season-high 12 last Friday); and taking his offensive game closer
to the basket to become a low-post force, something Bird has

But it won't be easy to change Stojakovic's nature: He is at
heart more nice guy than tough guy. His agent, David Bauman of
SFX, calls him a mensch, a thoughtful man who always asks about
people around the office and shows up at Bauman's home with gifts
for his wife and two sons. Like Divac, Stojakovic has an openness
and generosity of spirit, and that has helped Stojakovic become a
citizen of three cultures. A native of Belgrade, Stojakovic makes
his second home in Thessaloniki, Greece, where Petrie first saw
him, draining jumper after jumper as a 17-year-old playing for
PAOK in the Greek pro league. (Sacramento drafted him in the
first round in 1996 and signed him in June '98.) The U.S. will no
doubt have the marquee basketball team at the 2004 Olympics in
Athens, but Serbia and Montenegro's Stojakovic may be the most
popular player in the tournament. "After the Olympics, Peja is
going to go like this," says Olympic teammate Divac, raising his
index finger to the sky and making a noise like a rocket's.

For now, the Kings will be content if Stojakovic plays exactly
the way he has been playing. In the postseason, however, they
will need him to go like this, even as the Lakers, and the rest
of the league, hope he once again goes in the other direction.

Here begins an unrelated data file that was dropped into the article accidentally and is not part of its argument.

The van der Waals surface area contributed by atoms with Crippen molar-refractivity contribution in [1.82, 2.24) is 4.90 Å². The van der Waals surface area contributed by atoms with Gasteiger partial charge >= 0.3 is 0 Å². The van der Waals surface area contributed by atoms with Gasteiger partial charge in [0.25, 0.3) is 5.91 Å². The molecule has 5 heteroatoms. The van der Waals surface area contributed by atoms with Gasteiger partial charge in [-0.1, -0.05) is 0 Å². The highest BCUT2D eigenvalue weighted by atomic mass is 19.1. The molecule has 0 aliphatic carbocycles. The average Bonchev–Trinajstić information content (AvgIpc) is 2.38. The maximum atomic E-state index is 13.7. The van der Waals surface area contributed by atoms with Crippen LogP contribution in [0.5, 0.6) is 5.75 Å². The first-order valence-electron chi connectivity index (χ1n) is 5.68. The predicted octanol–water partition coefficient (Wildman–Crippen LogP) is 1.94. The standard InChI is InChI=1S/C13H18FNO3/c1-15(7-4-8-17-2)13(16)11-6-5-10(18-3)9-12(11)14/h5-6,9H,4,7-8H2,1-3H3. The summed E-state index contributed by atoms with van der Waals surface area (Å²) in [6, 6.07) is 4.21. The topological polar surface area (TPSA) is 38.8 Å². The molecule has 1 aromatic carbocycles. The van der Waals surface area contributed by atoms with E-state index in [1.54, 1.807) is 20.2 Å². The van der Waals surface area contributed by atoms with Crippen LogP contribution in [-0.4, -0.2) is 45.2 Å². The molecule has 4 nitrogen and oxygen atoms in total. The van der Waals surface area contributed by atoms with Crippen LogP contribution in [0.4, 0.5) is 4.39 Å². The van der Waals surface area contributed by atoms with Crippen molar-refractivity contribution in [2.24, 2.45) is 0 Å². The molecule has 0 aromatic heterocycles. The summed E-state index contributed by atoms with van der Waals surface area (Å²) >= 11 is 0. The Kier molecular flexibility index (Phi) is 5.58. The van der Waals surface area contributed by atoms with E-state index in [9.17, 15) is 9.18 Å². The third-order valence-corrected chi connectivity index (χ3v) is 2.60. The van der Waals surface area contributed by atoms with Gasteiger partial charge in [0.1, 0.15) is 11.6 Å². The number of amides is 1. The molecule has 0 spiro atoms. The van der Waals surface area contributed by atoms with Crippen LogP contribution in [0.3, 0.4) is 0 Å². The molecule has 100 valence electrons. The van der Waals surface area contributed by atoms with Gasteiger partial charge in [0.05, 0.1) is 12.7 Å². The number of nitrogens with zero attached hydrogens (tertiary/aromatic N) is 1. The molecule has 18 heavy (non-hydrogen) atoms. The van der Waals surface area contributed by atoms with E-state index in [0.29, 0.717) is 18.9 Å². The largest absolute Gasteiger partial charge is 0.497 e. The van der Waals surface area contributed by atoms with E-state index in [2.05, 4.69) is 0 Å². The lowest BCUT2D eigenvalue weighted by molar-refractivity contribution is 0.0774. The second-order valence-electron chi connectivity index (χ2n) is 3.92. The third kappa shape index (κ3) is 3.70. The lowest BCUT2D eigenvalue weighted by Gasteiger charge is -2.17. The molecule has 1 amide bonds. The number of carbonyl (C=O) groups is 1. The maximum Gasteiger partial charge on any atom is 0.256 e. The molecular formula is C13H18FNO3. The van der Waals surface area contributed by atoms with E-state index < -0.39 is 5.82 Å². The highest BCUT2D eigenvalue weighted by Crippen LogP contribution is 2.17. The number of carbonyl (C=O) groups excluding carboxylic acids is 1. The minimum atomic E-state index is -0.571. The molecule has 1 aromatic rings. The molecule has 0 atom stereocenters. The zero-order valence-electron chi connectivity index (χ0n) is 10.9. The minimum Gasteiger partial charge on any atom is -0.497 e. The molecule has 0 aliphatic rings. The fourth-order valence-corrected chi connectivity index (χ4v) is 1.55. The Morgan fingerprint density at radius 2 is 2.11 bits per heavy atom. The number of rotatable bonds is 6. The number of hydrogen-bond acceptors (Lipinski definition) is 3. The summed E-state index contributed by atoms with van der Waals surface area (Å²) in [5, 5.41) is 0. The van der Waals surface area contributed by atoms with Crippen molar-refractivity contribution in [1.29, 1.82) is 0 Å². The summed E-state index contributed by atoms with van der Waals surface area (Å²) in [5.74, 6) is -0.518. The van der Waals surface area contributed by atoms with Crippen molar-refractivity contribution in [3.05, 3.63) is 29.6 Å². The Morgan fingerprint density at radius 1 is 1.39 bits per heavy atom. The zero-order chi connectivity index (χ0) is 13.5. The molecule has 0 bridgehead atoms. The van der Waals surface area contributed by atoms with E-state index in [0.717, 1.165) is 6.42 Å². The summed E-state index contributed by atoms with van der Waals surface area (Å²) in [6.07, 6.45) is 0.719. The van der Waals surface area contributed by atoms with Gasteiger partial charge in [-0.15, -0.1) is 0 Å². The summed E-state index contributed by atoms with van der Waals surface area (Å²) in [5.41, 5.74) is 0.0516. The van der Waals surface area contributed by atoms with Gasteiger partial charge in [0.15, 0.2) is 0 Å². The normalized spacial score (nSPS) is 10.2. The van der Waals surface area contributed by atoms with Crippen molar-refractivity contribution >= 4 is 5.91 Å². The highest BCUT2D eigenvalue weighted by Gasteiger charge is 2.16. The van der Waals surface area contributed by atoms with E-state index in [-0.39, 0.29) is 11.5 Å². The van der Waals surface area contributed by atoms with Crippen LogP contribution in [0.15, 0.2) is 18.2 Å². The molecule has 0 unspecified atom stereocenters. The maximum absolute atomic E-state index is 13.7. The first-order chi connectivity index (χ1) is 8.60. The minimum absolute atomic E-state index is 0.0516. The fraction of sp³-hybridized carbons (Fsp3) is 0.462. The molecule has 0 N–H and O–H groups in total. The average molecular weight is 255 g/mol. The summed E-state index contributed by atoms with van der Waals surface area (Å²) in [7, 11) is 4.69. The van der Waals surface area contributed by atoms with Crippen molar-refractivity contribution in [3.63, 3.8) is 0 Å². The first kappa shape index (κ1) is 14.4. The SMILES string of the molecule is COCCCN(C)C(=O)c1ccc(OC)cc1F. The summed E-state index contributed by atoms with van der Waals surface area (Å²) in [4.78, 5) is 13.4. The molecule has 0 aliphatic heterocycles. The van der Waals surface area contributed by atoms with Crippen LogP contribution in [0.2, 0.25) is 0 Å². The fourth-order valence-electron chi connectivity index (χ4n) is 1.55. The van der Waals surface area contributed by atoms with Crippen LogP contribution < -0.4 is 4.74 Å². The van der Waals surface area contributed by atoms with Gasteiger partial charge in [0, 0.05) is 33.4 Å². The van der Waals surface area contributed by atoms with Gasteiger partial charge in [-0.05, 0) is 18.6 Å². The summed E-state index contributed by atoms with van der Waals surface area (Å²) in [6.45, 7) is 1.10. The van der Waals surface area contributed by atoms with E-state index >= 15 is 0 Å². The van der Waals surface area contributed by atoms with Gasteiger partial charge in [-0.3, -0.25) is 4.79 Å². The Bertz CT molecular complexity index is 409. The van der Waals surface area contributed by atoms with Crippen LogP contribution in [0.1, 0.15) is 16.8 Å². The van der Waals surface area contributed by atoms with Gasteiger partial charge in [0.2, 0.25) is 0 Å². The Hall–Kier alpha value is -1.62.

The latest NBA news, scores and statistics, plus analysis from
Jack McCallum and Marty Burns, at

COLOR PHOTO: PHOTOGRAPHS BY ROBERT BECK POINT MAN In his sixth year Stojakovic has upped his scoring average to 25.1, 8.4 points higher than his career number.

COLOR PHOTO: PHOTOGRAPHS BY ROBERT BECK OUTSIDE IN An established perimeter master, Stojakovic now is intent on improving his game closer to the basket.



Peja Stojakovic is having one of the best all-around shooting
seasons in NBA history. His field goal, three-point and free
throw percentages are all among the best in the league, and he
could become the fifth player in history (among those who
qualified for scoring titles) to shoot 50% from the field, 40%
from behind the arc and 90% from the free throw stripe in the
same season. --David Sabino


Peja Stojakovic, Kings 2003-04* 49.4 42.9 91.2
Steve Kerr, Bulls 1995-96 50.6 51.5 92.9
Reggie Miller, Pacers 1993-94 50.3 42.1 90.8
Mark Price, Cavaliers 1988-89 52.6 44.1 90.1
Larry Bird, Celtics 1987-88 52.7 41.4 91.6
Larry Bird, Celtics 1986-87 52.5 40.0 91.0

*through Sunday


One reason the Kings had the NBA's best record at week's end is
that they make the most of each possession. Sacramento led the
NBA with an assist-to-turnover ratio of 1.89 to 1 and ranked
either first or second in the three main shooting categories.
Three Kings--Peja Stojakovic, Mike Bibby and Brad Miller--were
among the league's most efficient shooters, scoring about a point
for every field goal or free throw they've attempted. Here are
this season's leaders in points per "release," a release being an
attempted field goal or free throw (minimum 300 FGAs and 100 FTAs
through Sunday). --D.S.

FGA FTA Pts. Pts./Release

1. Peja Stojakovic, Kings 599 182 855 1.095
2. Sam Cassell, T-Wolves 577 120 711 1.020
3. Allan Houston, Knicks 524 127 639 .982
4. Cuttino Mobley, Rockets 472 100 559 .977
5. Antawn Jamison, Mavs 437 131 555 .977
6. Rashard Lewis, Sonics 546 131 658 .972
7. Brad Miller, Kings 375 169 527 .969
8. Mike Bibby, Kings 483 148 610 .967
9. Michael Redd, Bucks 672 159 802 .965
10. Kevin Garnett, T-Wolves 711 189 863 .959